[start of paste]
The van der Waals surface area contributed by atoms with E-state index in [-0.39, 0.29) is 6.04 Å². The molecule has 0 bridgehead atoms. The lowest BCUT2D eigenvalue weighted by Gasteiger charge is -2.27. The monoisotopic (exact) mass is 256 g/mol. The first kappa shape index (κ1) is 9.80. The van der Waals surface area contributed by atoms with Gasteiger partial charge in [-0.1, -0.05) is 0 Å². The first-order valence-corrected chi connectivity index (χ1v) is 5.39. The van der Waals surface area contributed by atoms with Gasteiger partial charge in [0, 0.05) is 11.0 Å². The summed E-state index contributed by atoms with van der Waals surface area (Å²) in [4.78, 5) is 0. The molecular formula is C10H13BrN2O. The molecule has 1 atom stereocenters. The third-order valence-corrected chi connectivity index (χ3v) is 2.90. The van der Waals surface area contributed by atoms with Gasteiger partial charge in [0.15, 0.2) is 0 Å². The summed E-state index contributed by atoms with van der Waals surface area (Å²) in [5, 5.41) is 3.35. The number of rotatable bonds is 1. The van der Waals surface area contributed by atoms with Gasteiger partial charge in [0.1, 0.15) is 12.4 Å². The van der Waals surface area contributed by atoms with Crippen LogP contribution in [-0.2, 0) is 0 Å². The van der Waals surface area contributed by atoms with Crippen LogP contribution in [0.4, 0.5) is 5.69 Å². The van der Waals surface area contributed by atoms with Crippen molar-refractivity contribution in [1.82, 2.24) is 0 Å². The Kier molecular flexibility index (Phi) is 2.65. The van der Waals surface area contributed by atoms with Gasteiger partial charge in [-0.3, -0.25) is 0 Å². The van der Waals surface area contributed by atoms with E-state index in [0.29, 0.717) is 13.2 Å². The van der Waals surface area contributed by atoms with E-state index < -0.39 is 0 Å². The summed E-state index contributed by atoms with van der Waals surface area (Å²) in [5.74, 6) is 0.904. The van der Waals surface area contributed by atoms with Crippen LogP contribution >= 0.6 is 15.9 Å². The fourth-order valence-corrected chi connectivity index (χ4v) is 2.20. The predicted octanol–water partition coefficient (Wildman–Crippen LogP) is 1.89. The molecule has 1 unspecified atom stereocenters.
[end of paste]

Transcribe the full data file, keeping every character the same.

The van der Waals surface area contributed by atoms with E-state index in [-0.39, 0.29) is 6.04 Å². The molecule has 0 bridgehead atoms. The lowest BCUT2D eigenvalue weighted by Gasteiger charge is -2.27. The monoisotopic (exact) mass is 256 g/mol. The first kappa shape index (κ1) is 9.80. The van der Waals surface area contributed by atoms with Gasteiger partial charge in [-0.1, -0.05) is 0 Å². The first-order valence-corrected chi connectivity index (χ1v) is 5.39. The van der Waals surface area contributed by atoms with Gasteiger partial charge in [0, 0.05) is 11.0 Å². The summed E-state index contributed by atoms with van der Waals surface area (Å²) in [4.78, 5) is 0. The molecular formula is C10H13BrN2O. The molecule has 1 atom stereocenters. The third-order valence-corrected chi connectivity index (χ3v) is 2.90. The van der Waals surface area contributed by atoms with Gasteiger partial charge in [0.15, 0.2) is 0 Å². The summed E-state index contributed by atoms with van der Waals surface area (Å²) in [5, 5.41) is 3.35. The number of rotatable bonds is 1. The van der Waals surface area contributed by atoms with Gasteiger partial charge in [0.1, 0.15) is 12.4 Å². The van der Waals surface area contributed by atoms with Crippen LogP contribution in [-0.2, 0) is 0 Å². The van der Waals surface area contributed by atoms with Crippen LogP contribution in [0.4, 0.5) is 5.69 Å². The van der Waals surface area contributed by atoms with Crippen molar-refractivity contribution in [1.82, 2.24) is 0 Å². The Kier molecular flexibility index (Phi) is 2.65. The van der Waals surface area contributed by atoms with Gasteiger partial charge in [-0.3, -0.25) is 0 Å². The van der Waals surface area contributed by atoms with E-state index in [0.29, 0.717) is 13.2 Å². The van der Waals surface area contributed by atoms with E-state index < -0.39 is 0 Å². The summed E-state index contributed by atoms with van der Waals surface area (Å²) in [5.74, 6) is 0.904. The van der Waals surface area contributed by atoms with Crippen LogP contribution >= 0.6 is 15.9 Å². The fourth-order valence-corrected chi connectivity index (χ4v) is 2.20. The predicted octanol–water partition coefficient (Wildman–Crippen LogP) is 1.89. The molecule has 1 unspecified atom stereocenters.